bioassay

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bioassay

 [bi″o-as´a]
determination of the active power of a drug sample by comparing its effects on a live animal or an isolated organ preparation with those of a reference standard.

bi·o·as·say

(bī'ō-as'ā),
Determination of the potency or concentration of a compound by its effect on animals, isolated tissues, or microorganisms, as compared with an analysis of its chemical or physical properties.

bioassay

(bī′ō-ăs′ā′, -ă-sā′)
n.
1. Determination of the strength or biological activity of a substance, such as a drug, by comparing its effects with those of a standard preparation on a test organism.
2. A test used to determine such strength or activity.
tr.v. bioas·sayed, bioas·saying, bioas·says
To cause to undergo a bioassay.

bioassay

Lab medicine
Any quantification procedure to detect:
(1) The activity or potency—functional or effective—amount of a substance—e.g., antibiotic, chemical, drug, hormone, metabolit, vitamin, etc.—in a biological fluid;
(2) Toxicity of a substance (e.g., a pollutant) or organism (e.g., a pathogen) of interest in an in vivo system, i.e., in a cell or animal; in bioassays, the effect is tested on living cells or organisms.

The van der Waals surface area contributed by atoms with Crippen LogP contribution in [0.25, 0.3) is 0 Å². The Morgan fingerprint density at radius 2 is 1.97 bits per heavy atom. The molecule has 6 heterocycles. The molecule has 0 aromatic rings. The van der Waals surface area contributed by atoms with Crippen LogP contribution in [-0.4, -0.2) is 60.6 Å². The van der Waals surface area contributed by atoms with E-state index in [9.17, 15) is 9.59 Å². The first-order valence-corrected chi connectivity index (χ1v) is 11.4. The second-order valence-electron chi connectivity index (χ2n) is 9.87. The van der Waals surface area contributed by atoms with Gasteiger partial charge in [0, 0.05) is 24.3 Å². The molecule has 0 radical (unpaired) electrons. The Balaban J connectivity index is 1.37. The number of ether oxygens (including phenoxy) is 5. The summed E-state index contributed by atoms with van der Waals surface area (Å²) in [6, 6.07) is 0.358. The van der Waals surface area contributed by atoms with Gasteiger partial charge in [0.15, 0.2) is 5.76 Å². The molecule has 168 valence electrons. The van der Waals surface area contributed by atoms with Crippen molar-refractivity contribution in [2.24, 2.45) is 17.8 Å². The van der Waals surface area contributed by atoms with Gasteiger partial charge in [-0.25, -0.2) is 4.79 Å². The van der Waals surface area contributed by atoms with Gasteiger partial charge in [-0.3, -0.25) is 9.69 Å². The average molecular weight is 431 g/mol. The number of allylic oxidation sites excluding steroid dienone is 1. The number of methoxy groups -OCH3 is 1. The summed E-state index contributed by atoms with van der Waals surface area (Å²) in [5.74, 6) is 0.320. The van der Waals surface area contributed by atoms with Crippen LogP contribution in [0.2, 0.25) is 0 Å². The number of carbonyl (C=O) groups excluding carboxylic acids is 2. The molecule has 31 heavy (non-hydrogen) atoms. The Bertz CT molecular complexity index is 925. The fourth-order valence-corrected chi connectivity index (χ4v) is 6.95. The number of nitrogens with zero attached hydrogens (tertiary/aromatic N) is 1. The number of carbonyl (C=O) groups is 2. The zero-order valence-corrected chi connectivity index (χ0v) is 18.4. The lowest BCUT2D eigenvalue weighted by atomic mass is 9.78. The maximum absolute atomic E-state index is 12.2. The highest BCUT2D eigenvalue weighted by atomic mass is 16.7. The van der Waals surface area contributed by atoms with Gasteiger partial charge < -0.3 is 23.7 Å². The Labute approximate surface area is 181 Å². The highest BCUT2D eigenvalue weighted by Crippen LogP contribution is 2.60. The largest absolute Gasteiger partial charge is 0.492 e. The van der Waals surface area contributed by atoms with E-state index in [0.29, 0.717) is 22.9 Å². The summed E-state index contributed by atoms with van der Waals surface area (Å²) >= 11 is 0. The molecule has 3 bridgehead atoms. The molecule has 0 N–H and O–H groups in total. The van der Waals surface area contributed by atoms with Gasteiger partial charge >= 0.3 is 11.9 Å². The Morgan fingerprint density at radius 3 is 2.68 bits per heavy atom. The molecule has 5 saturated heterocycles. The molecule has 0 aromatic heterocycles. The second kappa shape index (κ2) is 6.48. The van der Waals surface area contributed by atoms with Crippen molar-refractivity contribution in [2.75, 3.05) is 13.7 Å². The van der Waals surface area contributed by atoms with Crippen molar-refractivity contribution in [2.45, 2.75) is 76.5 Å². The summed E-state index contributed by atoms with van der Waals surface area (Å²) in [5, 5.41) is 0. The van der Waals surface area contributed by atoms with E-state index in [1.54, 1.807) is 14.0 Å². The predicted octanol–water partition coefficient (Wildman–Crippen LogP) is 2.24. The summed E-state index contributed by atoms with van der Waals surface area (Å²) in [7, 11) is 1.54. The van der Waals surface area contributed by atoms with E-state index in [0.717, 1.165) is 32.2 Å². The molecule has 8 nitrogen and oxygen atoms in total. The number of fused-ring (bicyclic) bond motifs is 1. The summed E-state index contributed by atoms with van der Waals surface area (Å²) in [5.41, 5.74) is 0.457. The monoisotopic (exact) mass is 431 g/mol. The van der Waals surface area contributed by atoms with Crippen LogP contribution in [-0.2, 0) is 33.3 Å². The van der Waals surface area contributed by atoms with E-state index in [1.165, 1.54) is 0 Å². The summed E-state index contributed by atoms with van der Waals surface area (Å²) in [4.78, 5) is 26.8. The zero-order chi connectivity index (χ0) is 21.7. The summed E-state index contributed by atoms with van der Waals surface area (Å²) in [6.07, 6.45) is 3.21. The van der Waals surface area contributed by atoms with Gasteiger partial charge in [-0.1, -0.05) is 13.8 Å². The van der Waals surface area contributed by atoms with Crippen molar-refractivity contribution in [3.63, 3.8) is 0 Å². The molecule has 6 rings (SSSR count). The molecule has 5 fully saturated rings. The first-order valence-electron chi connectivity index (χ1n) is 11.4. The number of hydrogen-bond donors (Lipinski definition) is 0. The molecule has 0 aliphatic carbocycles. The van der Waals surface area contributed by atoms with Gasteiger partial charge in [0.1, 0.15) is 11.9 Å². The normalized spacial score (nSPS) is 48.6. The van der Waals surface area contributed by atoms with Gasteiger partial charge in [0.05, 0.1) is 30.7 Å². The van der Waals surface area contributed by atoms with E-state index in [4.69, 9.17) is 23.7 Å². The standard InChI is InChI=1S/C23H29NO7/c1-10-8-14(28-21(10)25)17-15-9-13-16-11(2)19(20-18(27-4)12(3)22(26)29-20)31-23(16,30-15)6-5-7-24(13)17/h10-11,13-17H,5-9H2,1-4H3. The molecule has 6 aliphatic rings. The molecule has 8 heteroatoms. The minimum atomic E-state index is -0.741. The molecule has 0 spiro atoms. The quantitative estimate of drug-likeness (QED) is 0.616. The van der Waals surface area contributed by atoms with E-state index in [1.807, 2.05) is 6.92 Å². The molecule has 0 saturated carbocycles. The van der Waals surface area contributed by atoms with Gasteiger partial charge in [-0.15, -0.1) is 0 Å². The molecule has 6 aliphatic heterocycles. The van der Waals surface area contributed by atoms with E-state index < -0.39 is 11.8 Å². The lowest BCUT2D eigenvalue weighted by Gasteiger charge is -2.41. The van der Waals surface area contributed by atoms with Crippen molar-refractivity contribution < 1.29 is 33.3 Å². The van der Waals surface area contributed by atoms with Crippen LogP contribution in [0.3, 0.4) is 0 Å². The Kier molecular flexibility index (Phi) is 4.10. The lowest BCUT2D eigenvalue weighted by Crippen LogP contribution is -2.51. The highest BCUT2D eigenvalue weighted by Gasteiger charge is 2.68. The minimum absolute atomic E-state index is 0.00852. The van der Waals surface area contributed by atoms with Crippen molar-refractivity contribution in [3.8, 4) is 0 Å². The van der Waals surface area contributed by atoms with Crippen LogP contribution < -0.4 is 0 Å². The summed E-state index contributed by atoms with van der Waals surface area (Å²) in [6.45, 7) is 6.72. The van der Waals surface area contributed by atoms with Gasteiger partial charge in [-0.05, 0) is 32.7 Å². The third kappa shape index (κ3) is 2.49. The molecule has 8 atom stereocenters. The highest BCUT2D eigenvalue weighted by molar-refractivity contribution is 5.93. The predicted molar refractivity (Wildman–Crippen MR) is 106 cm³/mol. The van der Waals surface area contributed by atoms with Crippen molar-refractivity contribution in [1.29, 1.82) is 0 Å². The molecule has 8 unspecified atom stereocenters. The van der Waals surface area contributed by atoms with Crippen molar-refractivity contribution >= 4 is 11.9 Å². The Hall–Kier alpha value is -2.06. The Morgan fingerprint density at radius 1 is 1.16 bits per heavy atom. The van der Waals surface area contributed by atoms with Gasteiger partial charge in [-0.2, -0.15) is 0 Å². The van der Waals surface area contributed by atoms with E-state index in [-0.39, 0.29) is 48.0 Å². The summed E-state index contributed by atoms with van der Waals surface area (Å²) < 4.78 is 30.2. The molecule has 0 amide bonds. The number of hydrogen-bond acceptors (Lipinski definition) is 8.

Molecular biology
An assay that uses a living system, such as an intact cell, to measure an effect or a molecule of interest.
 
Radiation physics
A determination of the quantity of radioactive material in the human body, either by direct measurement—in vivo counting—or by analysis of excreta.

bi·o·as·say

(bī'ō-as'ā)
Determination of the potency or concentration of a compound by its effect on animals, isolated tissues, or microorganisms, as contrasted with analysis of its chemical or physical properties.
Synonym(s): biologic assay, biotest.

bioassay

A method of measuring the potency of a drug or other biochemical agent by comparing its effects on animals with those of known preparations of standard strength.
References in periodicals archive ?
ISO standard documents on biotesting and HELCOM guidelines were examined and compared.
Waste and LL biotesting: ecotoxicity criteria, recommendations, and problems of cost effective approach
The aforesaid collectively creates a situation that for aquatic toxicity testing of WW, waste, LL is proposed costly, multiple biotesting, including: multiple species, acute and chronic tests (for water and soil environment) and different scoring systems.